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Copper metals and copper alloys have considerable commercial importance due to their electrical, mechanical and physical properties. Copper for commercial purposes is obtained by the reduction of copper compounds in ores and by electrolytic refining. Copper is used in alloys such as brass which is composed of copper and zinc. The U.S. Geological Survey reported that world production of copper in 1998 was 11.9 million metric tonnes, up 4 percent from 1997. The world’s largest producer of copper is Chile with 1998 production estimated at 3.66 million tonnes, up 8 percent from the previous year. The U.S. is the second largest copper producer in the world. Indonesia’s 1998 production was estimated at 750,000 tonnes, up 42 percent from the previous year. Canada’s copper production was estimated at 710,000 tonnes, up 8 percent from the previous year. U.S. mine production of recoverable copper in July 1999 was 132,000 tonnes, down 1,000 tonnes from June. In the January-June 1999 period, U.S. mine production was 1.01 million tonnes. For all of 1998, production was 1.86 million tonnes. U.S. smelter production of copper in July 1999 was 85,800 tonnes vs. 77,100 tonnes in June. In the January-July 1999 period, smelter production of copper was 708,000 tonnes while for all of 1998 it was 1.49 million tonnes. Total refinery production of copper in July 1999 was 140,000 tonnes, down from 155,000 tonnes in June. In the first seven months of 1999, refinery production was 1.15 million tonnes while for all of 1998 it was 2.12 million tonnes. Copper is also produced by secondary recovery. In the January-July 1999 period, secondary refinery production was 137,000 tonnes. Ingot makers production was 76,800 tonnes while brass and wire-rod mills produced 486,000 tonnes. U.S. apparent consumption of copper in June 1999 was 248,000 tonnes. For all of 1998, apparent copper consumption in the U.S. was 3.01 million tonnes. Copper and copper alloy products were consumed as follows: building construction, 42 percent; electric and electronic products, 25 percent; industrial machinery and equipment, 11 percent; transportation equipment, 13 percent; and consumer and general products, 9 percent. Refined consumption of copper in July 1999 was 240,000 tonnes. In the January-July 1999 period, consumption was 1.74 million tonnes while for 1998 it was 2.88 million tonnes. Purchased copper-base scrap in July 1999 was 146,000 tonnes. In the first seven months of 1999 it was 1.07 million tonnes while for 1998 it was 1.72 million tonnes. U.S. stocks of refined copper at the end of July 1999 were 631,000 tonnes compared to 637,000 tonnes at the end of June 1999. At the end of 1998, refined copper stocks were 531,000 tonnes. Blister stocks at the end of July 1999 were 136,000 tonnes compared to 135,000 tonnes at the end of June and 160,000 tonnes at the end of 1998. U.S. imports of copper ores and concentrates in June 1999 were 60,500 tonnes while for all of 1998 they were 217,000 tonnes. Imports of refined copper in June 1999 were 63,800 tonnes and for all of 1998 they were 683,000 tonnes.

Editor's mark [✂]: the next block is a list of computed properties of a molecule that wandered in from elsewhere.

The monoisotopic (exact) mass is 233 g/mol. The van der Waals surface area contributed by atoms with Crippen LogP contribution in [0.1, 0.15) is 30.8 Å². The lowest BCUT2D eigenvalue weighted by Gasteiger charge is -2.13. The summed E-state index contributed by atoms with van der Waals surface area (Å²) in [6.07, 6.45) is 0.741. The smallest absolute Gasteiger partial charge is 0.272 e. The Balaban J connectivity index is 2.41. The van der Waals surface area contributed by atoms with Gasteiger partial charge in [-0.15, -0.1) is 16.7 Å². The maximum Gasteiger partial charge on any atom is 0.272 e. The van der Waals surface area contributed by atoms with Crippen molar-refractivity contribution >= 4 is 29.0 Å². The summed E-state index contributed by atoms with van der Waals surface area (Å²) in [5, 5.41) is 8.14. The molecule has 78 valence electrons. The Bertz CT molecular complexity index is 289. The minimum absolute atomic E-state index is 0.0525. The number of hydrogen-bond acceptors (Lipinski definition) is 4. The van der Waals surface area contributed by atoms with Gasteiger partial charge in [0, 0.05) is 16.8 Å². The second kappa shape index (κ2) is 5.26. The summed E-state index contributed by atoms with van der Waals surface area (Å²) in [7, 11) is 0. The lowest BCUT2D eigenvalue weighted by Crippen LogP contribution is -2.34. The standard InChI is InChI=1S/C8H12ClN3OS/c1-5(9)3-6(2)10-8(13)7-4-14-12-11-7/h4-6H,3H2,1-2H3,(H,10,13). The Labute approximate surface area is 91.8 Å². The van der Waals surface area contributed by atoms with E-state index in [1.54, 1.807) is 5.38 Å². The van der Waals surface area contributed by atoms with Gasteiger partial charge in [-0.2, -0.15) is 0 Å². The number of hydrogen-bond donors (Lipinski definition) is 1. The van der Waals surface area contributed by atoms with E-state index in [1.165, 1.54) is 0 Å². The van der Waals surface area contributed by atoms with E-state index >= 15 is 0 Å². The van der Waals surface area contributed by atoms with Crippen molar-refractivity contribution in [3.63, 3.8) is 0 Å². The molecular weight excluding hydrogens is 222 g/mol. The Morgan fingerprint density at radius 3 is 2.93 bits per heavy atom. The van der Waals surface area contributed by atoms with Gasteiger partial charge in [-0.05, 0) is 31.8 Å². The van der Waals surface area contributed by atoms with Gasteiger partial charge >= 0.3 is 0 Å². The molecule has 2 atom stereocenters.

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Futures Markets Copper futures and options are traded on the London Metals Exchange (LME) and the New York Mercantile Exchange, COMEX division. Copper futures are traded on the Shanghai Futures Exchange (SHFE).

Excerpted from the CRB Commodity Yearbook.